May 30, 2005
Volume 83, Number 22
pp. 68-69


VENOMOUS EARTH: How arsenic caused the world's worst mass poisoning, by Andrew A. Meharg, Macmillan, 2005, 192 pages, $29.95 (ISBN 1-4039-4499-7)



"Venomous Earth" by Andrew A. Meharg delivers far more than the subtitle suggests: "How arsenic caused the world's worst mass poisoning." This is not a bargain, however.

Meharg, a professor of biogeochemistry at the University of Aberdeen, in Scotland, would have served his readers better by skipping several chapters of historical review and focusing only on the title's subject: the suffering of tens of millions of people in the Ganges Delta of Bangladesh and India from drinking water contaminated with naturally occurring arsenic. It's a compelling concern.

The water in question comes from millions of tube wells, which are shallow wells sunk into soft sediments laid down by flooding over millennia. These wells have been installed mainly through international development projects during the past three decades and were intended to provide safe drinking water for people who depended on river water.

The well water has spared the population, especially the very young, from the often-fatal ravages of waterborne diseases. But as Meharg points out, arsenic is slowly sickening millions of people in Bangladesh and the Indian state of West Bengal who drink the well water and use it to irrigate fields.

Studies documenting arsenic-related health problems as far back as 1984 were ignored while installation of tube wells carried on apace, Meharg notes. "Unlike a famine or civil war, where the scale of human suffering is immediately obvious, arsenic is an insidious killer. Its victims die slowly in remote villages, hidden away from the media's glare."

Meharg's explanations of the biogeochemical processes by which arsenic ends up concentrating in water-bearing strata are fascinating. Those strata, which occur between 10 and 150 meters below the surface, were laid down in the past 7,000 years in a delta rich with mangrove trees. Meharg developed a theory about how arsenic ends up in these sediments through observations he made in a mangrove forest bordering the Bay of Bengal.

"The sediments are packed so tightly that oxygen cannot get in," Meharg writes. "In response, the trees pump oxygen down and out of their roots to oxygenate their microenvironment. In this microenvironment, orange-brown bands of iron oxyhydroxides form readily, and oxidized arsenic binds easily to these minerals."

TAKE HEED A Bangladeshi village survey member paints an unsafe well red.
Meanwhile, mangroves shed roots, leaves, and bark that add carbon to the sediment, Meharg adds. Over time, the breakdown of carbon compounds creates reducing conditions in the sediment, which releases the bound arsenic into groundwater. As the sediments mature, their buried organic matter gets used up, and the liberation of arsenic abates.

After these absorbing explanations, however, too much of the book is devoted to information that, while instructive, is not germane to Meharg's concerns about the arsenic-tainted well water in the Ganges Delta region. He spends one long chapter discussing the intentional use of arsenic throughout history, especially in alchemy.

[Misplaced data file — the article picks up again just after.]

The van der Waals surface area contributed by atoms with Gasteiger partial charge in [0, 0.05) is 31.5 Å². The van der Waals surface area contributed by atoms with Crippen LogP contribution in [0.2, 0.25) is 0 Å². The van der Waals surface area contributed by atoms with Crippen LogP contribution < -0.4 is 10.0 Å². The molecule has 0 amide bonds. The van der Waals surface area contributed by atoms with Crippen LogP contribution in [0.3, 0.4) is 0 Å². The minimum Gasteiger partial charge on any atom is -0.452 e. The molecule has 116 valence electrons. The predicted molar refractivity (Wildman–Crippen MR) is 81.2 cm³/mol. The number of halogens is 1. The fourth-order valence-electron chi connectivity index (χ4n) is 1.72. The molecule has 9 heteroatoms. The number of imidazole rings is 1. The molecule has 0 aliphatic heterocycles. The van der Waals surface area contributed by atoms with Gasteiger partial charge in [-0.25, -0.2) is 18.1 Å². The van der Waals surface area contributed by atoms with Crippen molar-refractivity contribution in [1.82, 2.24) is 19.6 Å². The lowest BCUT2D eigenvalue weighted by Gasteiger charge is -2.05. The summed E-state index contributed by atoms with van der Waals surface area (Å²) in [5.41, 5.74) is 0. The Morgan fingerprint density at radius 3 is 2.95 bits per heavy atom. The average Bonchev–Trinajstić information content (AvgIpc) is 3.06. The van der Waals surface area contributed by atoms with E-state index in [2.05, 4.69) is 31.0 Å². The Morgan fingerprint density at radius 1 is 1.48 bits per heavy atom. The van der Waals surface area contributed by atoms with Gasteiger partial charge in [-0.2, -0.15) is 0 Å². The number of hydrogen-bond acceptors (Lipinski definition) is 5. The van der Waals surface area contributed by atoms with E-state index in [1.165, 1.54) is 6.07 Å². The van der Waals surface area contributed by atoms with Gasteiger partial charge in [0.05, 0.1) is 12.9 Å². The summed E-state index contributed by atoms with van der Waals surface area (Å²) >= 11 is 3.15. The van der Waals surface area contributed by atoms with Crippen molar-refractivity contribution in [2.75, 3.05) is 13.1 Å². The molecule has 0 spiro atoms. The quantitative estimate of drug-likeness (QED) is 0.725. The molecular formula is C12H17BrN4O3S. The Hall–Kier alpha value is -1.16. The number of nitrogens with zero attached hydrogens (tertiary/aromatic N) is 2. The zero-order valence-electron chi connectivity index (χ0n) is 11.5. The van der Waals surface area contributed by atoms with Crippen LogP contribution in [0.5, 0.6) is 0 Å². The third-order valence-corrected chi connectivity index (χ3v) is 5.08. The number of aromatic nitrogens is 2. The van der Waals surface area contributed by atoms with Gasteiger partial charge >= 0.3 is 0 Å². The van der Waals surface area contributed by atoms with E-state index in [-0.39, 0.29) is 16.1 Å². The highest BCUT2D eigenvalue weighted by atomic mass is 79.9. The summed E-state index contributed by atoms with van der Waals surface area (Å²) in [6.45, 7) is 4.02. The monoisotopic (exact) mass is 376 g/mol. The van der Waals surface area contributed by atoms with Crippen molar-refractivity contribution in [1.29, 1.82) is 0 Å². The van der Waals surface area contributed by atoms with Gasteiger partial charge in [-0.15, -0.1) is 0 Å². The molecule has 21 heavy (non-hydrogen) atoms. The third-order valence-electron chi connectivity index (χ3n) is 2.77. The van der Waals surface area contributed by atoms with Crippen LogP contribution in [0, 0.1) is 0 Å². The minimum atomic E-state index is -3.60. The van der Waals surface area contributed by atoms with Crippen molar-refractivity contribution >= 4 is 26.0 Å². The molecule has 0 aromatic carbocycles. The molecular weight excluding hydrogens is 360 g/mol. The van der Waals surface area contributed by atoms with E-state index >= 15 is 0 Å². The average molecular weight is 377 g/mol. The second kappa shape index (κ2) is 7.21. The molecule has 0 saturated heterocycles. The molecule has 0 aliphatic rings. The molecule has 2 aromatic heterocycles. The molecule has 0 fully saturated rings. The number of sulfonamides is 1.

The book then wends through an exhaustively researched section on the use of copper arsenite, which provided a popular green coloring used in wallpaper, upholstery, and clothing during the 1800s. Meharg traces widespread arsenic poisoning in Britain during this time, within homes as well as at work sites where arsenic ore was mined and processed or goods were manufactured with the substance. He paints an excruciatingly documented--and ultimately villainous--portrait of Victorian designer William Morris, who profited from arsenic mining as well as the sales of wallpaper printed with arsenic pigments. Interspersed in the detailed history of Morris are poorly placed chapters on the use of arsenic in medicine and homicide.

Meharg concludes by returning to his title topic, describing the complexities of the well water problem in Bangladesh and exploring a host of possible solutions to the arsenic-polluted tube wells. He's a thorough examiner of these options and concludes that none is cheap or easy to implement, either financially or culturally.

The issue has the attention of the National Academy of Engineering. It announced in February the establishment of the Grainger Challenge Prize for Sustainable Development. The first contest for this $1 million award is for the design of an inexpensive system to reduce arsenic levels in drinking water in developing countries (C&EN, Feb. 7, page 10). Researchers in England have found a possible answer already: Dried roots of the water hyacinth can rapidly remove arsenic from water (C&EN, April 4, page 12).

Meharg also argues for preventive action so arsenic poisoning doesn't become more widespread. He urges aid agencies to shun "the indiscriminate sinking of tube wells into alluvial sediments in Southeast Asia," not just in Bangladesh and India. Such tube wells, he warns, will have a high probability of drawing groundwater tainted with arsenic. Aquifers need to be tested carefully before tube wells are installed.

Though buried at the end of the book, bogged down in a historical review of arsenic, Meharg's warning is of great importance. It needs to be heeded.

Cheryl Hogue is a senior editor with C&EN's government and policy staff. She covers environmental issues, including regulation of arsenic in U.S. drinking water.

  Chemical & Engineering News
ISSN 0009-2347
Copyright © 2005